I just read an AP article in my local newspaper about "Transumers" -- people who are transient consumers. They don't purchase and consume things, they rent or lease consumer items that are then passed on to the next transumer. Sounds sort of green and sustainable, right? It was billed as a new econonmy type thing. Well, the person featured in the photo and the lead off to the article is budgeting $800 per month to rent designer pocketbooks.
Here's the article: http://www.forbes.com/feeds/ap/2009/06/29/ap6598975.html
Yep, that's right, $800 per month, every month, for pocketbooks, presumably so she isn't seen with the same pocketbook. What???? I admit, I love pocketbooks, but I doubt that in my forty years of loving pocketbooks I've spent a total of $800.00 Another example given is "Wear Today, Gone Tomorrow" where you can rent a designer dress for $49.00 for a week (plus a $10.00 cleaning fee). So that's $60.00 for a dress that you can only wear once, plus someone else has already worn it!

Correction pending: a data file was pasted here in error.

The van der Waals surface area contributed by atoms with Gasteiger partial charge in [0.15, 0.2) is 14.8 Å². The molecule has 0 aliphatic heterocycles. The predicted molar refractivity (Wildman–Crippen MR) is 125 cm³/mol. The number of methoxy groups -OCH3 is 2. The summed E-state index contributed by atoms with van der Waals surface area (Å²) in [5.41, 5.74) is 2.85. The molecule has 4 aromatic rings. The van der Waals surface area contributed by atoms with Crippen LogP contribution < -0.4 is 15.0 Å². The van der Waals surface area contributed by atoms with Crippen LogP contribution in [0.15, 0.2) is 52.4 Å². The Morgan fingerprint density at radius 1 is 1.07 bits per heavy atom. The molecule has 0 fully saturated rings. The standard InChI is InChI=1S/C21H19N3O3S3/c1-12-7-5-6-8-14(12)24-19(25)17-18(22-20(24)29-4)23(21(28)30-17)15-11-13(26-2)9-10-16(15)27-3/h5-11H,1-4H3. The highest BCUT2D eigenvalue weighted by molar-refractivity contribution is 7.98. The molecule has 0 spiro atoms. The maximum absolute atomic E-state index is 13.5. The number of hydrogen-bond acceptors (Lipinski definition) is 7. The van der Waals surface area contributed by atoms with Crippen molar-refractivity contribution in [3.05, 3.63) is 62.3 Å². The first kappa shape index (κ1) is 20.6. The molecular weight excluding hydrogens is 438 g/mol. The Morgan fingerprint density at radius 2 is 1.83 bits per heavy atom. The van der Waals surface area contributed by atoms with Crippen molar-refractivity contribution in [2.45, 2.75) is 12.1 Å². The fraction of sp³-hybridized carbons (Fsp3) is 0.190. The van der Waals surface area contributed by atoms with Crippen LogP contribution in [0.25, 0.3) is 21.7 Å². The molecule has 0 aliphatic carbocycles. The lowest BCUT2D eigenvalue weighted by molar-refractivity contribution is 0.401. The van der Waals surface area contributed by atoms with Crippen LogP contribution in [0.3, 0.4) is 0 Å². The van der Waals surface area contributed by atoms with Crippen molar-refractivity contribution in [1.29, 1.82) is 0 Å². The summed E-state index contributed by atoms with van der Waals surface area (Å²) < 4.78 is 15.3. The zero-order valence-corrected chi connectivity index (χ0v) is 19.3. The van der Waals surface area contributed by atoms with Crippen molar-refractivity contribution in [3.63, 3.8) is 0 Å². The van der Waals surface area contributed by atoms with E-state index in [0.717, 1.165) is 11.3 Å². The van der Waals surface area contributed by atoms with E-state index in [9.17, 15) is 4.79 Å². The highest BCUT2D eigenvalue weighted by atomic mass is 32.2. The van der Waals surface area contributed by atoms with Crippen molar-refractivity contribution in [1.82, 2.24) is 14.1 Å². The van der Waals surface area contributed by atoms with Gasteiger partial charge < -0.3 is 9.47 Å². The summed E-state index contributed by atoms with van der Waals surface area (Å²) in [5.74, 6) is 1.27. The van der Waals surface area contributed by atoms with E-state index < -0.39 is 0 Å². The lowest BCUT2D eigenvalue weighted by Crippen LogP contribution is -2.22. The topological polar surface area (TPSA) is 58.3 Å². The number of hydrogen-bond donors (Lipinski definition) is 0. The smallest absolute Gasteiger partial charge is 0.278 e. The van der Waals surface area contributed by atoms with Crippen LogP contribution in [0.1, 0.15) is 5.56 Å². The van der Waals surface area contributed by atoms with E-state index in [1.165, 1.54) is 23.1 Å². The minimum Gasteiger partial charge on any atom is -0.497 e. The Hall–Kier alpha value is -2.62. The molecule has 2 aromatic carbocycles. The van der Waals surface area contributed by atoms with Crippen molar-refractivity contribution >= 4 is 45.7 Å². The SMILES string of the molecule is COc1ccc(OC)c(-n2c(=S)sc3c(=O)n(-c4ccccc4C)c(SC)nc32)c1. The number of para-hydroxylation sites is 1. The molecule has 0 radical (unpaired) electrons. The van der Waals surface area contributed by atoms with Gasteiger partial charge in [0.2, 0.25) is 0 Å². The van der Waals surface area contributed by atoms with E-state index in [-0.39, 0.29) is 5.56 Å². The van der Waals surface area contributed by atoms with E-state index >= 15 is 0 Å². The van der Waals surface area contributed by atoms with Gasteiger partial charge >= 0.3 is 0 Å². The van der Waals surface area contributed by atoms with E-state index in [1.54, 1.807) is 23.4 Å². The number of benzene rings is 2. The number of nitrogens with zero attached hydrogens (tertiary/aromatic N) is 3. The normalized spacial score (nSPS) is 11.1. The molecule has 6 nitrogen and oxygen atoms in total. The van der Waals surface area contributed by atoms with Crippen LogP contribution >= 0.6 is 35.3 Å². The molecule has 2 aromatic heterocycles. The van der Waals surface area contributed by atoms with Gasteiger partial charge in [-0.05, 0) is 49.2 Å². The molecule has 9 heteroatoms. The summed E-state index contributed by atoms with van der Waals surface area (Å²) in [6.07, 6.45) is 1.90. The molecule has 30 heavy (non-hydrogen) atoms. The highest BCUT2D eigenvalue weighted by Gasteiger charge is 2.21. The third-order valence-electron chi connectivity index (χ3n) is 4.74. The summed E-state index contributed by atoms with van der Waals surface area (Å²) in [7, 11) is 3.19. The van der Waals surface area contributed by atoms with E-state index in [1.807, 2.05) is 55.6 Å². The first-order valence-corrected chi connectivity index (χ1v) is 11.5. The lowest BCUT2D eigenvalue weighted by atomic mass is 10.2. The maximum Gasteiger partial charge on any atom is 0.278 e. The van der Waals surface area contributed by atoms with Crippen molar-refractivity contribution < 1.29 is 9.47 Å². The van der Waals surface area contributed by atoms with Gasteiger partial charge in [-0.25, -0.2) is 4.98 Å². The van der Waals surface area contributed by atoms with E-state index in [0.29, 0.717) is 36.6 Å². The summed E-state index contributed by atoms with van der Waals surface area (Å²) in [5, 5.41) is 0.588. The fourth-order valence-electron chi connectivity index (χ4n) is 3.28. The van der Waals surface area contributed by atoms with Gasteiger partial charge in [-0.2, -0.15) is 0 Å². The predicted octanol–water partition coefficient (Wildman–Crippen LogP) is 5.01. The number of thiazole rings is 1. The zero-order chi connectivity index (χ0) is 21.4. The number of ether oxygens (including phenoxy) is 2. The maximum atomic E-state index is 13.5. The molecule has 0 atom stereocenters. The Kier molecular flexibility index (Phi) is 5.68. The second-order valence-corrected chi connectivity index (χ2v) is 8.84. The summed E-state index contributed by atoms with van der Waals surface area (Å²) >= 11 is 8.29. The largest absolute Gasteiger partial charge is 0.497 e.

Is it just me, or does this seem like the ultimate antithesis of thrift? How is it that this is a positive reaction to the "economic downturn" (great depression two)? "Less treasure, more pleasure" was the subtitle to this article. Sheesh!
I get almost all of my clothes second-hand (just like those designer handbags and dresses are, if someone else has worn them). I wonder what someone paying $800 per month for handbags thinks about second-hand clothes? Does she really she's using used goods?
The article also talks about renting tools and bicycles and using Netflix for movies -- but these sensible programs were overshadowed for me by the profligate rentals.